She found a "haven" in the local library, fascinated by the small sections on witchcraft and the occult. "It's all about self-empowerment," she says. "You don't necessarily even need a community to practice witchcraft. You can be a solitary witch, which I pretty much have always been and still am. Those things pretty much helped me survive." At age 13, she bought her first guitar, quickly learning the Ramones' "I Wanna Be Your Boyfriend" and suddenly her vision crystalized.
She and Zachary met, and later married, after years of bouncing around the L.A. punk scene. Together, vibing on their mutual love of doo-wop and Satanism, they formed a new, unholy union: On Halloween 2016, they engaged in a destruction ritual and shed their old skin, embracing new incarnations of themselves. The result is Twin Temple, which Alexandra calls their "magickal child."
But not everyone felt so magical about it. They faced roadblocks at virtually every turn — from publicists to managers to producers. "'You're not a rock band, you're not a metal band, you're not an indie band. What are you?'" Zachary recalls being told.
"Ironically, we were told this would have zero legs and would go nowhere," Alexandra adds. "We had people in the industry slam every single door in our face. It was like, 'How is that going to make any sense?' The doo-wop scene is like gospel, very Christian. It's very dominated by that religious philosophy, whereas Satan is metal. It's like, 'You're not going to have any fans because you're going to alienate both groups.'" She laughs. "We were like, 'All right, this is going to be the band we do to make ourselves happy,'" she continues. "'We're not quitting our day jobs. It literally doesn't matter if it makes money or not.' We were like, 'If all bets are off, we can do whatever the fuck what we want.' We [formed the band] because we wanted to see it exist in the world."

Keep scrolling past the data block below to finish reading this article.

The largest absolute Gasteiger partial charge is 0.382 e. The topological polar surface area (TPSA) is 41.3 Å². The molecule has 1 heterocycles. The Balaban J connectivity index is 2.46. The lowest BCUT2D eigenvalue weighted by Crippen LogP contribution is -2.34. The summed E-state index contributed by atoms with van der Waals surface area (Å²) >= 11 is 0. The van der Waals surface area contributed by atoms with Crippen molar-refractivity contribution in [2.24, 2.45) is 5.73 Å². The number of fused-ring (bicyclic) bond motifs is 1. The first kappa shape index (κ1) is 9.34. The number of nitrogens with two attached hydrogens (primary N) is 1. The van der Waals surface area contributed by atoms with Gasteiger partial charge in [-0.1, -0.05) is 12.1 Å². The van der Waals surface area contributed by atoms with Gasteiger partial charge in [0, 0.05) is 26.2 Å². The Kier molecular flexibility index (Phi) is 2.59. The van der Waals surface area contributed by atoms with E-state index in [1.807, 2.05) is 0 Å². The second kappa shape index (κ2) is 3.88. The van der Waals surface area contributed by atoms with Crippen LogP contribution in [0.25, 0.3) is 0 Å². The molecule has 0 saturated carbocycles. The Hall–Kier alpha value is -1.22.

Twin Temple also faced wide criticism from Christian organizations and the right-wing alt-right press, including notorious conspiracy theorist Alex Jones. More frightening, the couple got doxxed on social media and even faced death threats. "[They'd tell] me that I'm a witch and we should start burning witches at the stake again," Alexandra says. But none of those frightening experiences slowed their progress: The duo signed to Rise Above, a traditionally metal-oriented label, for Twin Temple, which they recorded live to tape, in mono, for a suitably old-school atmosphere.
The record is, of course, rooted in doo-wop sounds — like the swooning 6/8 balladry of "Lucifer, My Love," a romantic ode to the Dark One himself. But the pair are quick to note that the genre isn't as far removed from their punk roots as novices might assume.
"The Ramones and Misfits are both straight-up playing Fifties doo-wop progressions, but [the difference] is just production and arrangement," Zachary says. "It's played twice as fast and recorded five times as shitty. It's the same exact thing. Misfits did a 'This Magic Moment' cover. The Ramones did 'Baby, I Love You' and got [early-Sixties rock & roll pioneer] Phil Spector to produce a record of theirs."
"Doo-wop seems really saccharine in this day and age, or people perceive it to be that way, because it was a black art form that was crossing over into white mainstream teenage America," Alexandra says. "This music has always been about rebellion, about individualism, about breaking down the old guard and racism and sexism and repressive attitudes toward both those things. Punk to me is just another homage to those original rock & roll mentalities and ideologies: 'Let's burn this shit down! Let's make way for a new age!'"